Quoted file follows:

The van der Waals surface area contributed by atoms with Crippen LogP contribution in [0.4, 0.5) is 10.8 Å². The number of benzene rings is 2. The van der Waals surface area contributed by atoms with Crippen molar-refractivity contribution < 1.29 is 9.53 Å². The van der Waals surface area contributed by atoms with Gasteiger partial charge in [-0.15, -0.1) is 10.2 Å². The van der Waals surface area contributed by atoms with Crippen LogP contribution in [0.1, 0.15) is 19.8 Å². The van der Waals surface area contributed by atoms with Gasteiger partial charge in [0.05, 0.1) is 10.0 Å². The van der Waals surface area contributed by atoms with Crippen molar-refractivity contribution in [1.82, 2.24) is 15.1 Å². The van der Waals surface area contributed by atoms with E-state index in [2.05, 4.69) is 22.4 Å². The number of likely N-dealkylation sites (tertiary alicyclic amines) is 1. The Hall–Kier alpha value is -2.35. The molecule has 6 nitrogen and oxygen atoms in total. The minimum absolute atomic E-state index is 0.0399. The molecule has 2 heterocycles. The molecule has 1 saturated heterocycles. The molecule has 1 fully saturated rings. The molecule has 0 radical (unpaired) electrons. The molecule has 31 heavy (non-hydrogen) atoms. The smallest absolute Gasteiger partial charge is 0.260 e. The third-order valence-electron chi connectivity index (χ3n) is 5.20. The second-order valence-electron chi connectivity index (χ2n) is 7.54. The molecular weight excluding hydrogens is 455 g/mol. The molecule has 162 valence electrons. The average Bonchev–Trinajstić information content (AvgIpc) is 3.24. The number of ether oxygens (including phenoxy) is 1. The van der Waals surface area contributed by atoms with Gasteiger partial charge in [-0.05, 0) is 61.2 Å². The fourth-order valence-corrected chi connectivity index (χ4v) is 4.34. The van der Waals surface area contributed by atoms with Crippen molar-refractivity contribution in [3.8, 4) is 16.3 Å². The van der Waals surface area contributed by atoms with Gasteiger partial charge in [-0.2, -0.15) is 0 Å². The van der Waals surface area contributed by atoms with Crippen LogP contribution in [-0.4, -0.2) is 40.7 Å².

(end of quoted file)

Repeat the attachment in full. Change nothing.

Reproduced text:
The van der Waals surface area contributed by atoms with Crippen LogP contribution in [0.4, 0.5) is 10.8 Å². The number of benzene rings is 2. The van der Waals surface area contributed by atoms with Crippen molar-refractivity contribution < 1.29 is 9.53 Å². The van der Waals surface area contributed by atoms with Gasteiger partial charge in [-0.15, -0.1) is 10.2 Å². The van der Waals surface area contributed by atoms with Crippen LogP contribution in [0.1, 0.15) is 19.8 Å². The van der Waals surface area contributed by atoms with Gasteiger partial charge in [0.05, 0.1) is 10.0 Å². The van der Waals surface area contributed by atoms with Crippen molar-refractivity contribution in [1.82, 2.24) is 15.1 Å². The van der Waals surface area contributed by atoms with E-state index in [2.05, 4.69) is 22.4 Å². The number of likely N-dealkylation sites (tertiary alicyclic amines) is 1. The Hall–Kier alpha value is -2.35. The molecule has 6 nitrogen and oxygen atoms in total. The minimum absolute atomic E-state index is 0.0399. The molecule has 2 heterocycles. The molecule has 1 saturated heterocycles. The molecule has 1 fully saturated rings. The molecule has 0 radical (unpaired) electrons. The molecule has 31 heavy (non-hydrogen) atoms. The smallest absolute Gasteiger partial charge is 0.260 e. The third-order valence-electron chi connectivity index (χ3n) is 5.20. The second-order valence-electron chi connectivity index (χ2n) is 7.54. The molecular weight excluding hydrogens is 455 g/mol. The molecule has 162 valence electrons. The average Bonchev–Trinajstić information content (AvgIpc) is 3.24. The number of ether oxygens (including phenoxy) is 1. The van der Waals surface area contributed by atoms with Gasteiger partial charge in [-0.05, 0) is 61.2 Å². The fourth-order valence-corrected chi connectivity index (χ4v) is 4.34. The van der Waals surface area contributed by atoms with Crippen molar-refractivity contribution in [3.8, 4) is 16.3 Å². The van der Waals surface area contributed by atoms with Gasteiger partial charge in [-0.2, -0.15) is 0 Å². The van der Waals surface area contributed by atoms with Crippen LogP contribution in [-0.4, -0.2) is 40.7 Å².